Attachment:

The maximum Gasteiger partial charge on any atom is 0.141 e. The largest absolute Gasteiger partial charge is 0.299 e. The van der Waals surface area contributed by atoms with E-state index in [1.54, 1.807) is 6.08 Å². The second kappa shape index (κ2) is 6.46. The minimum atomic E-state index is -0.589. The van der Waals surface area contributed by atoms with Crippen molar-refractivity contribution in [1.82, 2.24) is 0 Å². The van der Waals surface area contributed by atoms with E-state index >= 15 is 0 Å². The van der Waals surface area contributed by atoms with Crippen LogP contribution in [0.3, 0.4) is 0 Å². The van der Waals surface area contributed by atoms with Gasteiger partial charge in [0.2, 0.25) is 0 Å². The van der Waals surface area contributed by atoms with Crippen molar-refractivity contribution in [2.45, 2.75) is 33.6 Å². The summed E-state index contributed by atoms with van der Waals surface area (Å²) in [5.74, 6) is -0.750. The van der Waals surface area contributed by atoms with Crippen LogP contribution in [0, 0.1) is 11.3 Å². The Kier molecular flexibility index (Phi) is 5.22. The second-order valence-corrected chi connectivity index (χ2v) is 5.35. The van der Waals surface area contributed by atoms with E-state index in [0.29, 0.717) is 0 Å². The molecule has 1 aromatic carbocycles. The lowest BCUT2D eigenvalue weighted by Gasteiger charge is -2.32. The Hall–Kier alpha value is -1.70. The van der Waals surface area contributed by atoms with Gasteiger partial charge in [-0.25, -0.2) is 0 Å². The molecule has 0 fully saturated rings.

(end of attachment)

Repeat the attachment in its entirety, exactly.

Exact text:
The maximum Gasteiger partial charge on any atom is 0.141 e. The largest absolute Gasteiger partial charge is 0.299 e. The van der Waals surface area contributed by atoms with E-state index in [1.54, 1.807) is 6.08 Å². The second kappa shape index (κ2) is 6.46. The minimum atomic E-state index is -0.589. The van der Waals surface area contributed by atoms with Crippen molar-refractivity contribution in [1.82, 2.24) is 0 Å². The van der Waals surface area contributed by atoms with E-state index >= 15 is 0 Å². The van der Waals surface area contributed by atoms with Crippen LogP contribution in [0.3, 0.4) is 0 Å². The van der Waals surface area contributed by atoms with Gasteiger partial charge in [0.2, 0.25) is 0 Å². The van der Waals surface area contributed by atoms with Crippen molar-refractivity contribution in [2.45, 2.75) is 33.6 Å². The summed E-state index contributed by atoms with van der Waals surface area (Å²) in [5.74, 6) is -0.750. The van der Waals surface area contributed by atoms with Crippen LogP contribution in [0, 0.1) is 11.3 Å². The Kier molecular flexibility index (Phi) is 5.22. The second-order valence-corrected chi connectivity index (χ2v) is 5.35. The van der Waals surface area contributed by atoms with E-state index in [0.29, 0.717) is 0 Å². The molecule has 1 aromatic carbocycles. The lowest BCUT2D eigenvalue weighted by Gasteiger charge is -2.32. The Hall–Kier alpha value is -1.70. The van der Waals surface area contributed by atoms with Gasteiger partial charge in [-0.25, -0.2) is 0 Å². The molecule has 0 fully saturated rings.